The legal industry has been turned on its head in recent weeks with a set of changes that has been likened to the Big Bang deregulation of the City in October 1986.
The introduction of Alternative Business Structures or 'Tesco Law' on 6 October (in plain English, the ability for non-lawyers to invest in and own law businesses) opens up the provision of legal services to banks and High Street shops amongst others - businesses that will thrust innovation upon an industry that has been resisting change for years.
The debate about fixed fees is now competing for attention with the prospect of solicitors and accountants joining forces to form super advisory firms and internet entrepreneurs launching low-cost, online delivery models.
The change has already started. Last week we saw the launch of Legal365 by Ajaz Ahmed, founder of Freeserve. Legal365 is offering a multitude of legal documents online for a fixed fee: a non-disclosure agreement, for example, can be created for £80 by answering a set of questions on the website.
There will be lawyers who will argue that the pigeons will come home to roost when the absence of £200 per hour advice will manifest itself in a contested clause. Others will be saying that a fixed fee cannot possibly be determined until the extent or direction of a piece of work is underway, or that a fixed fee will inevitably be more expensive for the client as the lawyer will play safe and ensure that there is an adequate margin for error in the quote.
As Legal365 proves, there is any number of letters and documents that can be created in an entirely determinable period of time - it is just a matter of process. Even non-standard pieces of work can be broken down into a series of stages that will give clients clarity about the cost and what the jump off points can be.
Martin Pollins, MD of Bizezia, summarised it succinctly when he said to me earlier in the week: "clients don't want a fixed fee, they want certainty."
Neil Glover, a marketing manager at international law firm Withers, a firm that is unlikely to be troubled by the launch of Legal365 and its compatriots, believes the effect will be dramatic on the smaller provincial firms.
"They have to get out from behind their desks and change their attitude to business development" said Neil. "If they don't, they will see their core base of business slip away from them".
There can be no doubt that provincial law firms, and to a similar extent accountancy firms, need to rapidly reassess their value propositions and business models. Nobody is saying there is no longer a place for them in the market, but where they fit and, therefore, the type and extent of opportunities available to them, will fundamentally change.
The partners in these firms must rapidly reassess what value they deliver to clients, what segments of the market they should be targeting and how clients in those segments want to engage with them. This is a question of simple competitor analysis.
Legal 365 is using a platform based business model to allow it to centre its proposition on cost reduction and accessibility for the mass market. This leaves the way clear for the 'traditional' firm to major on tailoring services to sectors and the specific needs of individual clients. The benefits of dedicated personal assistance and long term relationships should be highlighted over self-service and automated delivery.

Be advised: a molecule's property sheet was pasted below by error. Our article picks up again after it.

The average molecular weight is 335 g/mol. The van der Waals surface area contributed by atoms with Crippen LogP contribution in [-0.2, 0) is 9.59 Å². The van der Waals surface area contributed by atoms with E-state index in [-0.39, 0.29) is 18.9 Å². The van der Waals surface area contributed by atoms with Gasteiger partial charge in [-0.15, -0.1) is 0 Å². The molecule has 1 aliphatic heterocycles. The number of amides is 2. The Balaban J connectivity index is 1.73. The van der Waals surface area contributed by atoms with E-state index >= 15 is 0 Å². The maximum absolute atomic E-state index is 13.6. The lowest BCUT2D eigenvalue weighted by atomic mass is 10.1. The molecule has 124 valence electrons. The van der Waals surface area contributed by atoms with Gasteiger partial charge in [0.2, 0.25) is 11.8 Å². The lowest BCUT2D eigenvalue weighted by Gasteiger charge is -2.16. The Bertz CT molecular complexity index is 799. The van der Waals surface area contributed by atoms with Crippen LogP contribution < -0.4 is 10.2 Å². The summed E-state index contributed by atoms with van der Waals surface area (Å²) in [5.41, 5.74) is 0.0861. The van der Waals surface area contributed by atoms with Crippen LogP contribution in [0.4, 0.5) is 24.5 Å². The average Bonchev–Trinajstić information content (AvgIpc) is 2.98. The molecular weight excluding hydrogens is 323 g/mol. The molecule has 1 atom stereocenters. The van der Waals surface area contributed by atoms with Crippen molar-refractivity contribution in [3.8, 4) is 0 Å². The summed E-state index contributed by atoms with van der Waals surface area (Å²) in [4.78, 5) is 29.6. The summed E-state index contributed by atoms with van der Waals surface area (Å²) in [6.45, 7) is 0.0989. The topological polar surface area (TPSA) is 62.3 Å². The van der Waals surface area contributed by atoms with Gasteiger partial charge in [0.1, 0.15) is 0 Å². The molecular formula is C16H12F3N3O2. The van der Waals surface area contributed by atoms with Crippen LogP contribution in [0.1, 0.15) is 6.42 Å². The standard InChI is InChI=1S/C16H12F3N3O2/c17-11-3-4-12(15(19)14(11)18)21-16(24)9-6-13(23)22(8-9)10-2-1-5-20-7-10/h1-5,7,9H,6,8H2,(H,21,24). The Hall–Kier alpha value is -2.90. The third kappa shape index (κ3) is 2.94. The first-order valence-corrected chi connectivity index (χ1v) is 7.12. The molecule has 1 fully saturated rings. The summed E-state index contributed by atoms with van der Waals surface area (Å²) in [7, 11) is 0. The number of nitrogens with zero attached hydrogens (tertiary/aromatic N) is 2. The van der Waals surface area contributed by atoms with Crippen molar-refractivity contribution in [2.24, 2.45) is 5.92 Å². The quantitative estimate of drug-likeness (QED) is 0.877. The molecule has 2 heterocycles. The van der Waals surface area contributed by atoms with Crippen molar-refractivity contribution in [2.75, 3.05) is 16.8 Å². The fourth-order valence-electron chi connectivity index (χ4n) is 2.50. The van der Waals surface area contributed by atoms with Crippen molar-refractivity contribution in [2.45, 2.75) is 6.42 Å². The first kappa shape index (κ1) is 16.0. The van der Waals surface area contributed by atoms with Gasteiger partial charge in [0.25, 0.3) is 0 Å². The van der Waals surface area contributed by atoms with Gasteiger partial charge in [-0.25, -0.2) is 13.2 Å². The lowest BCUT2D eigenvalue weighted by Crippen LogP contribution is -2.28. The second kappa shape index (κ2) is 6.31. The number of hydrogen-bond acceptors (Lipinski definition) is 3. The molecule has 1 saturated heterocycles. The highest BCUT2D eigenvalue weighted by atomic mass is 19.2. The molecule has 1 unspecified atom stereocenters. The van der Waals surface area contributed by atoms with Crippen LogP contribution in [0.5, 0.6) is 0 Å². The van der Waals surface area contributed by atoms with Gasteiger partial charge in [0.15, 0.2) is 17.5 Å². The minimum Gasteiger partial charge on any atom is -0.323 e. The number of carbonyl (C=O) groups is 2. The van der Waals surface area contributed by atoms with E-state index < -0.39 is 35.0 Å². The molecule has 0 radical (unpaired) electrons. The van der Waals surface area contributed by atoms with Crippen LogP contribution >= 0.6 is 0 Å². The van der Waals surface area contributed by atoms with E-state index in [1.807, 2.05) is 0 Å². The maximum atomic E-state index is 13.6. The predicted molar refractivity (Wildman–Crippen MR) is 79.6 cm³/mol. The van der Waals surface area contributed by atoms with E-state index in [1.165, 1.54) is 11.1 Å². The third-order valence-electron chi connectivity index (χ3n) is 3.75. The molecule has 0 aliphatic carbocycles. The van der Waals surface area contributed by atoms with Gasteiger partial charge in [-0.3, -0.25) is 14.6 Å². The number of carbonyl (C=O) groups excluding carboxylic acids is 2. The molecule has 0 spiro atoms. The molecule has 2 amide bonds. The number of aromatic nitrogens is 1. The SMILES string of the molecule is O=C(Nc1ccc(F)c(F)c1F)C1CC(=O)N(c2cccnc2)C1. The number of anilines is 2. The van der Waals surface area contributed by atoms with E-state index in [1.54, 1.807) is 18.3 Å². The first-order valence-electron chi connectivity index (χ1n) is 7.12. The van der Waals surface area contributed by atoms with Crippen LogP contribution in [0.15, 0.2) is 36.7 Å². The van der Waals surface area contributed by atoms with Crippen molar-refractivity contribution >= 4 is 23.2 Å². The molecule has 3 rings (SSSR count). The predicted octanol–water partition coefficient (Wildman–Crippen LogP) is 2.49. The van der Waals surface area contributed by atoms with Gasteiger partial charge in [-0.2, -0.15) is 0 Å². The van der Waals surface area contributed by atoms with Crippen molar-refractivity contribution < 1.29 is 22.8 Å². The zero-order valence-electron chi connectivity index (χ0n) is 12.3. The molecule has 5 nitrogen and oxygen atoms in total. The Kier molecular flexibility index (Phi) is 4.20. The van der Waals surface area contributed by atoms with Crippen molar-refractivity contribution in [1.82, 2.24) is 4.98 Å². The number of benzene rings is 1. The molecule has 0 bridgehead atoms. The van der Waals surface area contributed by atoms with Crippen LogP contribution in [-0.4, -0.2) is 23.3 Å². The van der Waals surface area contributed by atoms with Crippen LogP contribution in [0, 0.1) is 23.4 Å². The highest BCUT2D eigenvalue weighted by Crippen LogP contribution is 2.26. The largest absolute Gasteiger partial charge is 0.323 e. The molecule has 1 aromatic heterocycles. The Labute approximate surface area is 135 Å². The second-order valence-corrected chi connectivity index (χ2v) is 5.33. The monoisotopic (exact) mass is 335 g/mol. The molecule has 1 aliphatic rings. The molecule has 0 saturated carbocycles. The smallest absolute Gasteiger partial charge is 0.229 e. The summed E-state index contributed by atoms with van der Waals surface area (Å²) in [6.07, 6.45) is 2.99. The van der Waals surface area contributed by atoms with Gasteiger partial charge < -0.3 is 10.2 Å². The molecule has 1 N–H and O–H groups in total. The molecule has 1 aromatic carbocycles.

Traditional firms need to think about their accessibility too - how inviting and easy to do business with are they? Now is the era of digital natives, community commerce, the super consumer and frictionless living. How does law delivered from labyrinth offices in the centre of town fit with the current age?
The advent of change is not all doom and gloom for firms with the right attitude. Oliver Asha of Acumen Business Law in Brighton struck me with a particularly enlightened point of view when he said: "The more people that use the law the better. There will always be a point where people find themselves on the edge of their comfort level and decide that now is the time to seek face to face advice."
The industry should welcome and embrace disruptive influences like Legal365 and use them, not as an opportunity to dismiss and criticise, but as a prompt to reassess and revise long held views of what clients really want.
Our legal industry was designed and structured in the nineteenth and twentieth centuries. We are now 11 years into the 21st.
When analysing which business sectors are active in social media, it is clear that law firms and individual solicitors have yet to embrace the social media revolution....
A recent study for the Legal Services Board (LSB) found that the Internet revolution has "yet to reach legal services". The research also found that consumers would jump at the idea of an...
On 31 May, Catherine Baksi, writing in the Law Society Gazette, reported that trust in lawyers had fallen in the past year from 47% to 43%. This is according to a recent YouGov survey carried out for...
The failure of Dewey & LeBoeuf in the US is hopefully not a sign of things to come in the UK. It does, however, usefully underline the point that you can't simply build a law firm and expect to be...
To find out more about how we can help you grow faster, please get in touch. We'd like to hear from you. Or try our instant marketing healthcheck, it's free!